The constant onslaught of new technology is making our lives more public and trackable than ever, which understandably scares a lot of people. Part of the dilemma is how we interpret the right to privacy using centuries-old ideals handed down to us by our forbearers. I think the 21st century idea of privacy—like so many other taken-for-granted concepts—may need a revamp.
When James Madison wrote the Fourth Amendment—which helped legally establish US privacy ideals and protection from unreasonable search and seizure—he surely wasn't imagining Elon Musk's neural lace, artificial intelligence, the internet, or virtual reality. Madison wanted to make sure government couldn't antagonize its citizens and overstep its governmental authority, as monarchies and the Church had done for centuries in Europe.
For many decades, the Fourth Amendment has mostly done its job. But privacy concerns in the 21st century go way beyond search and seizure issues: Giant private companies like Google, Apple, and Facebook are changing our sense of privacy in ways the government never could. And many of us have plans to continue to use more new tech; one day, many of us will use neural prosthetics and brain implants. These brain-to-machine interfaces will likely eventually lead to the hive mind, where everyone can know each other's precise whereabouts and thoughts at all times, because we will all be connected to each other through the cloud. Privacy, broadly thought of as essential to a democratic society, might disappear.
The key is to make sure government is engulfed by ubiquitous transparency too.
"While privacy has long been considered a fundamental right, it has never been an inherent right," Jeremy Rifkin, an American economic and social theorist, wrote in The Zero Marginal Cost Society. "Indeed, for all of human history, until the modern era, life was lived more or less publicly, as befits most species on Earth."
The question of whether privacy needs to change is really a question of functionality. Is privacy actually useful for individuals or for society? Does having privacy make humanity better off? Does privacy raise the standard of living for the average person?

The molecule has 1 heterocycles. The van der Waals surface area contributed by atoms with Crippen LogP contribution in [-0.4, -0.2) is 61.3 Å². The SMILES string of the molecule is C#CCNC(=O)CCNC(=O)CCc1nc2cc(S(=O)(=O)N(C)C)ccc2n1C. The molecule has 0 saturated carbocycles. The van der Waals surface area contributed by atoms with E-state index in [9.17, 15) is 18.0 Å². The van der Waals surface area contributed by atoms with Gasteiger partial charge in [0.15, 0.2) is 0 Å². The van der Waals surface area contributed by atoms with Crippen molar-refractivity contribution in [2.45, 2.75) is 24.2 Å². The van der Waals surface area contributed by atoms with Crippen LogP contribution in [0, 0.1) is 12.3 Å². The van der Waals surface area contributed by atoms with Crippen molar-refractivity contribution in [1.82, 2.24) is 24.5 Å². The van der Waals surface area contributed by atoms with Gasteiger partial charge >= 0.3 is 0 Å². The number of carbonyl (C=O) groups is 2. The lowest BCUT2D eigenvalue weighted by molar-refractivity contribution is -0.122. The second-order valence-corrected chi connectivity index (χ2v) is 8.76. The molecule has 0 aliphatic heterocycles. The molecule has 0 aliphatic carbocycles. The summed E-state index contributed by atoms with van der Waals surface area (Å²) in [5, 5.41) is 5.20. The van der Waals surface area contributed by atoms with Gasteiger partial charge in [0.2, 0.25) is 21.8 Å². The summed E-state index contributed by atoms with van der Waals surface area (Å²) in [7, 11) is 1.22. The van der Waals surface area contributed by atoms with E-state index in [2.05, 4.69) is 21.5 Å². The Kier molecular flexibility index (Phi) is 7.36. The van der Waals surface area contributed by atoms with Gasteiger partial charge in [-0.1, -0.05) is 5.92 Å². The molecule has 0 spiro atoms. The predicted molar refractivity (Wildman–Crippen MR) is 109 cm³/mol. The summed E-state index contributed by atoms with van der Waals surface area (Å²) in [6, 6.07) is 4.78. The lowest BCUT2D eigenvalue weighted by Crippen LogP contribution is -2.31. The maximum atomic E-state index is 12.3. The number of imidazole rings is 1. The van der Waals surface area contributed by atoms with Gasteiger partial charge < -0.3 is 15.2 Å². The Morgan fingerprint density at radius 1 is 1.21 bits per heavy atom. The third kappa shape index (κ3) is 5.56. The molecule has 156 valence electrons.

In some ways, these questions are futile. Technological innovation is already calling the shots, and considering the sheer amount of new tech being bought and used, most people seem content with the more public, transparent world it's ushering in. Hundreds of millions of people willingly use devices and tech that can monitor them, including personal home assistants, credit cards, smartphones, and even pacemakers (in Ohio, a suspect's own pacemaker data will be used in the trial against him.) Additionally, cameras in cities are ubiquitous; tens of thousands of fixed cameras are recording every second of the day, making a walk outside one's own home a trackable affair. Even my new car knows where I'm at and calls me on the car intercom if it feels it's been hit or something suspicious is happening.
Because of all this, in the not so distant future—perhaps as little as 15 years—I imagine a society where everybody can see generally where anyone else is at any moment. Many companies already have some of this ability through the tech we own, but it's not in the public's hands yet to control.
Massive openness must become a two-way street.
For many, this constant state of being monitored is concerning. But consider that much of our technology can also look right back into the government's world with our own spying devices and software. It turns out Big Brother isn't so big if you're able to track his every move.
The key with such a reality is to make sure government is engulfed by ubiquitous transparency too. Why shouldn't our government officials be required to be totally visible to us all, since they've chosen public careers? Why shouldn't we always know what a police officer is saying or doing, or be able to see not only when our elected Senator meets with lobbyists, but what they say to them?